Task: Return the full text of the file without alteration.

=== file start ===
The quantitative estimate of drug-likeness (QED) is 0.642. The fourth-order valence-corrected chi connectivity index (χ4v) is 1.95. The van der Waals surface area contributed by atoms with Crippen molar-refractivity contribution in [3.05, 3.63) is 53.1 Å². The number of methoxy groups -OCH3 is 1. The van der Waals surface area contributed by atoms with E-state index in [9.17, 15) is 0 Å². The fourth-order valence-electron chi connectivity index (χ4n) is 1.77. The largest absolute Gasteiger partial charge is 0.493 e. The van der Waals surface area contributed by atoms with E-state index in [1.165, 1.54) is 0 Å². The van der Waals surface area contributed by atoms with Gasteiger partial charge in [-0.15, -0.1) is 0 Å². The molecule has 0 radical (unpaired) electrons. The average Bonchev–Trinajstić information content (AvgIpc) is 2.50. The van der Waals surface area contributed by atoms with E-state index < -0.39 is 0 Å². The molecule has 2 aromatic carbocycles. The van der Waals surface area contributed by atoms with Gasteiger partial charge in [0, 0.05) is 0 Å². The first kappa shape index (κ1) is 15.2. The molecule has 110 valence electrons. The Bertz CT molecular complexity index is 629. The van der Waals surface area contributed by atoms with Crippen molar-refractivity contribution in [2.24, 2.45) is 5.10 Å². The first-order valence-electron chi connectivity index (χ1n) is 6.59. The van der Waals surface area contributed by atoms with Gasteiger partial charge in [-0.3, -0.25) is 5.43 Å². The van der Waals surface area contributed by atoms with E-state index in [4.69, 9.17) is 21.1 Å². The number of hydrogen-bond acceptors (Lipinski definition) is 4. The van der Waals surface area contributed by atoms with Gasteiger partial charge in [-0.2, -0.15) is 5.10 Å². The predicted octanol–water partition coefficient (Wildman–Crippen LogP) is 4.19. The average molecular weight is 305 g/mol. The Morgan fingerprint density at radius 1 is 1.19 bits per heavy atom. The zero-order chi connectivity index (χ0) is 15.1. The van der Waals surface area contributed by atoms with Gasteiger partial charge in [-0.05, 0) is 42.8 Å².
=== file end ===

The quantitative estimate of drug-likeness (QED) is 0.642. The fourth-order valence-corrected chi connectivity index (χ4v) is 1.95. The van der Waals surface area contributed by atoms with Crippen molar-refractivity contribution in [3.05, 3.63) is 53.1 Å². The number of methoxy groups -OCH3 is 1. The van der Waals surface area contributed by atoms with E-state index in [9.17, 15) is 0 Å². The fourth-order valence-electron chi connectivity index (χ4n) is 1.77. The largest absolute Gasteiger partial charge is 0.493 e. The van der Waals surface area contributed by atoms with E-state index in [1.165, 1.54) is 0 Å². The van der Waals surface area contributed by atoms with Gasteiger partial charge in [-0.15, -0.1) is 0 Å². The molecule has 0 radical (unpaired) electrons. The average Bonchev–Trinajstić information content (AvgIpc) is 2.50. The van der Waals surface area contributed by atoms with E-state index < -0.39 is 0 Å². The molecule has 2 aromatic carbocycles. The van der Waals surface area contributed by atoms with Gasteiger partial charge in [0, 0.05) is 0 Å². The first kappa shape index (κ1) is 15.2. The molecule has 110 valence electrons. The Bertz CT molecular complexity index is 629. The van der Waals surface area contributed by atoms with Crippen molar-refractivity contribution in [2.24, 2.45) is 5.10 Å². The first-order valence-electron chi connectivity index (χ1n) is 6.59. The van der Waals surface area contributed by atoms with Gasteiger partial charge in [-0.3, -0.25) is 5.43 Å². The van der Waals surface area contributed by atoms with E-state index in [4.69, 9.17) is 21.1 Å². The number of hydrogen-bond acceptors (Lipinski definition) is 4. The van der Waals surface area contributed by atoms with Gasteiger partial charge in [-0.2, -0.15) is 5.10 Å². The predicted octanol–water partition coefficient (Wildman–Crippen LogP) is 4.19. The average molecular weight is 305 g/mol. The Morgan fingerprint density at radius 1 is 1.19 bits per heavy atom. The zero-order chi connectivity index (χ0) is 15.1. The van der Waals surface area contributed by atoms with Gasteiger partial charge in [-0.05, 0) is 42.8 Å².